“We are thrilled with the progress we have made towards installing solar panels atop 89 percent of our U.S. locations,” said Mike Ward, president, IKEA U.S. “We appreciate the Solar Energy Industries Association and the Vote Solar Initiative for acknowledging our commitment to sustainability as represented by our investment in solar photovoltaic technology. It is flattering, yet humbling, to be recognized for helping contribute to the development, expansion and promotion of the U.S. solar industry, but we believe it is just part of being a good business while doing good business.”

    “Not only do our solar locations provide an immediate cost savings to Kohl’s, they serve as examples of our environmental commitment in action. As a national retailer with more than 1,100 stores, we consistently challenge ourselves to find new ways to reduce the operational footprint of our facilities, to be more energy efficient, use fewer resources and be a good neighbor in the communities where we do business. It’s exciting when we are able to add solar panels to a store, because it becomes part of a shopper’s Kohl’s experience. Even if they can’t immediately see the solar panels on the roof – similar to how they might not see all of the characteristics that make a store ENERGY STAR-labeled or LEED-certified, they know Kohl’s is working to be a good environmental steward and to make responsible choices about how we operate our stores,” said John Worthington, Kohl’s chief administrative officer.

    “We are proud to be a retail industry leader in hosting solar power, which is a critical element of our strategy for sustainability at Macy’s, Inc.,” said Bill Lyon, Macy’s vice president for energy management. “Solar power systems offer an affordable way for Macy’s to reduce operating costs and lower energy consumption by using clean, renewable solar power.”

    “We are always exploring new and innovative ways to expand our use of environmentally-friendly technology to reduce our energy consumption,” said Mark Wagner, Walgreens president of operations and community management. “Walgreens is committed to the health and wellness of the communities we serve and to the sustainability of our planet. Our use of solar power nationwide is a great example of how businesses, communities and developers of green technologies can work together to help make a difference.”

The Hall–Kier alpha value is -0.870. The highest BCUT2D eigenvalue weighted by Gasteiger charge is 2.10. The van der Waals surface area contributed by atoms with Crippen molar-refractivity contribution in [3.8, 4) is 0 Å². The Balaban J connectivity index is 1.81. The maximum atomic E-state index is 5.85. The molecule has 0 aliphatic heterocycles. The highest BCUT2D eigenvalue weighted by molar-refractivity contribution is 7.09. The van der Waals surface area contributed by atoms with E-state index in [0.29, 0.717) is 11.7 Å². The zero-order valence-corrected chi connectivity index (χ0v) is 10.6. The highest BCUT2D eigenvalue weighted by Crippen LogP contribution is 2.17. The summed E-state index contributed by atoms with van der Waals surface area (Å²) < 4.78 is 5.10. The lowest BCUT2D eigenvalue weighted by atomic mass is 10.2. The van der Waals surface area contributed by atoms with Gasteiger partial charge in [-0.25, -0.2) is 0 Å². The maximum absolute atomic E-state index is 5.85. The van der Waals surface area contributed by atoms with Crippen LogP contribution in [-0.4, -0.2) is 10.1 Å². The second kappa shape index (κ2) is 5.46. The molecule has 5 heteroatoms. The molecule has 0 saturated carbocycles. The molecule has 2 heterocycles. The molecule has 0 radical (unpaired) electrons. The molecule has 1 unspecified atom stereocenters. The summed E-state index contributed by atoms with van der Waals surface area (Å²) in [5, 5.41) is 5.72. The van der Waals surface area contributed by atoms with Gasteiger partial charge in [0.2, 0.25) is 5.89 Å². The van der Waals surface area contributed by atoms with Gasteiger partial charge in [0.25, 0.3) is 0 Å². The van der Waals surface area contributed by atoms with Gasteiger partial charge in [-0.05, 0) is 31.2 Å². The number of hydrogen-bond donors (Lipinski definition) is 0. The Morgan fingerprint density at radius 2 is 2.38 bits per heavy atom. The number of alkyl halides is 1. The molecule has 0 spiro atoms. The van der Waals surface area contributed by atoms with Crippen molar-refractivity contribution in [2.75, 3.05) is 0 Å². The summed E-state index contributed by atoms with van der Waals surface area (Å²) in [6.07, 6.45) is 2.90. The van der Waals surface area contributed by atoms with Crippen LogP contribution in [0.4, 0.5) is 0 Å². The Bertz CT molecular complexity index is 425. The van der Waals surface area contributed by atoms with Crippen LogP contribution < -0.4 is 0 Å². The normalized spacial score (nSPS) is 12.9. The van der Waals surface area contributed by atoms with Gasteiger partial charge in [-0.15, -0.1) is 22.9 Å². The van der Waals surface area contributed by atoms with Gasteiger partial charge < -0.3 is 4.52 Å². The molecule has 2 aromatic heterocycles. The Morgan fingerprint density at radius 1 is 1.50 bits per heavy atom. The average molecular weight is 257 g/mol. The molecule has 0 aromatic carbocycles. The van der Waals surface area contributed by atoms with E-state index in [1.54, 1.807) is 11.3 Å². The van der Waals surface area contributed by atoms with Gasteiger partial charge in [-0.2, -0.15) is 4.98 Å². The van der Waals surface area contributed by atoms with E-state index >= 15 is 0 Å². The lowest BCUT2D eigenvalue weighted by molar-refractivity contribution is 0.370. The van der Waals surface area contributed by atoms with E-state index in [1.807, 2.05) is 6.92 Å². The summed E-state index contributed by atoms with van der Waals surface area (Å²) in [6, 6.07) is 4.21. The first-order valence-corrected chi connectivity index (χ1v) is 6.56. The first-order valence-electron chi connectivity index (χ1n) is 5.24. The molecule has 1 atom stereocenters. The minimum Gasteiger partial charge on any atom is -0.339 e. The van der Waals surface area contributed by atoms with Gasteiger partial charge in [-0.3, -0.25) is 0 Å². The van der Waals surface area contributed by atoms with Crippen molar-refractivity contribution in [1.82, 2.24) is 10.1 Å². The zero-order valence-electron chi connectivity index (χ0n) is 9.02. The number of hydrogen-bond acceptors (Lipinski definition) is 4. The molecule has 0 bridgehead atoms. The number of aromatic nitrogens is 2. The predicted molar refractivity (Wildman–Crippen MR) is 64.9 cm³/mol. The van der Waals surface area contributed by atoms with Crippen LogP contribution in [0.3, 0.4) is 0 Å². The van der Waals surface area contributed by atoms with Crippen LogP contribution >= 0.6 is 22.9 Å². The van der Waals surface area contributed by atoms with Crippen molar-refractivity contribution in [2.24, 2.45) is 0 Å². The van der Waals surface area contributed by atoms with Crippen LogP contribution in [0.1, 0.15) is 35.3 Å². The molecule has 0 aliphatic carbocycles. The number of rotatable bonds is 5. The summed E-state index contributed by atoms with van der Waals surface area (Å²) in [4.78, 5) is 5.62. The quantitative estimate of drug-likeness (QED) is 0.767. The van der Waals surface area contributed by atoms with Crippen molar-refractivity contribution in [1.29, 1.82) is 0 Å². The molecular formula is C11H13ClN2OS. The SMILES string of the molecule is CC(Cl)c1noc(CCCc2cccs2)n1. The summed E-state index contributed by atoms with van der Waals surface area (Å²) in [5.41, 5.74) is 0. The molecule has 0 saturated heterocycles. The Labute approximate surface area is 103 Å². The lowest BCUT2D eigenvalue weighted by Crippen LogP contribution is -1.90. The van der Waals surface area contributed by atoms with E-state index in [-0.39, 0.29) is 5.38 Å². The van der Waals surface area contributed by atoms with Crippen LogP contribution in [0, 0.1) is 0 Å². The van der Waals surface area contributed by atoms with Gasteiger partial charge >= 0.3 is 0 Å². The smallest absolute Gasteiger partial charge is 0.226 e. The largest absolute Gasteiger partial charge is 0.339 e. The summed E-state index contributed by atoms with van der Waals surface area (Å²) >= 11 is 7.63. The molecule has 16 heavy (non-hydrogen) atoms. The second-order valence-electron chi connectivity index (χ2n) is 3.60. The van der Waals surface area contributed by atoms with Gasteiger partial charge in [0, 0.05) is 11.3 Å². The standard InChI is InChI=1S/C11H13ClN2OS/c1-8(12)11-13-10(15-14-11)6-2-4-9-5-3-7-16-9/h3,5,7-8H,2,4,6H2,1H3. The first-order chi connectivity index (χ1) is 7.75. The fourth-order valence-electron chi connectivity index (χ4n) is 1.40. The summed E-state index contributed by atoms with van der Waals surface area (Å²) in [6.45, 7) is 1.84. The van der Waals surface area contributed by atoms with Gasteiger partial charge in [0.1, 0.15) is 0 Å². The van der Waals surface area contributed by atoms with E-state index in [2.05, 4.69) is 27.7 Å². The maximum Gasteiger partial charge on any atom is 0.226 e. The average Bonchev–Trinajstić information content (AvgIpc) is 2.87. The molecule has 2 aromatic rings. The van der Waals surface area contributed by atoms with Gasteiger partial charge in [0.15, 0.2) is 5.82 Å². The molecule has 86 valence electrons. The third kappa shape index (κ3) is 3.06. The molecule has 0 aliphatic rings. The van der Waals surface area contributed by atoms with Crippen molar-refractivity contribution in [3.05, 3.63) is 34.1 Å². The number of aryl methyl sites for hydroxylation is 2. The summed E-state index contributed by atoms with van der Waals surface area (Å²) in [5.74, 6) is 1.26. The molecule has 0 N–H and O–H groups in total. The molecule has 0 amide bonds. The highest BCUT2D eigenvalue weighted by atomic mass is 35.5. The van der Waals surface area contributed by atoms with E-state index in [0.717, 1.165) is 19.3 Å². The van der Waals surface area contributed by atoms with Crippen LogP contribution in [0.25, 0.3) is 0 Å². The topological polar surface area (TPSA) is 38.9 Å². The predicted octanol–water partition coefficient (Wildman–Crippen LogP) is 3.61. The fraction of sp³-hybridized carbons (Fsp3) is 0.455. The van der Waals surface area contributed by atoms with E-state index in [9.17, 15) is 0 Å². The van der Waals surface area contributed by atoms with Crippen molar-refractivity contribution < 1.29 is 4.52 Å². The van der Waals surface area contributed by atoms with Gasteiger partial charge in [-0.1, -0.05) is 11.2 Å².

“FedEx is dedicated to connecting the world more efficiently while minimizing our impact on the environment,” said Mitch Jackson, staff vice president, environmental affairs and sustainability, FedEx Corp. “Deploying solar technologies at our facilities helps us to reduce greenhouse gas emissions from our operations while providing more sustainable options for our customers.”

    “Investing in solar power confirms our commitment to environmental responsibility. Dow Jones wants to be one of the companies making a difference,” said Dean Del Vecchio, CIO of Dow Jones & Company. “Solar power is a renewable reminder that clean energy is possible and that responsible businesses can make it happen.”

    “We see solar playing an increasingly important role in our energy mix. We will add several megawatts to our portfolio in the next couple of years,” said Curtis Ravenel, global head of sustainability at Bloomberg. “The environmental and financial benefits are attractive on multiple levels for us as a firm and we are actively pursuing other investment opportunities in the field.”

    Here’s how the Top 20 by installed capacity stack up:

    Vote Solar is a non-profit grassroots organization working to fight climate change and foster economic opportunity by bringing solar energy into the mainstream.

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    About Author

    Walter’s contributions to CleanTechies over the past 4 years have been instrumental in growing the publications social media channels via his ongoing editorial and data driven strategies. He is the founder and managing director of Sunflower Tax, a renewable energy tax and finance consultancy based in San Diego, California. Active in the San Diego clean technology community, participating in events sponsored by CleanTech San Diego, EcoTopics, and Cleantech Open San Diego, Walter has also been a presenter at numerous California Center for Sustainability (CCSE) programs. He currently serves as an adjunct professor at the University of San Diego School of Law where he teaches a course on energy taxation and policy.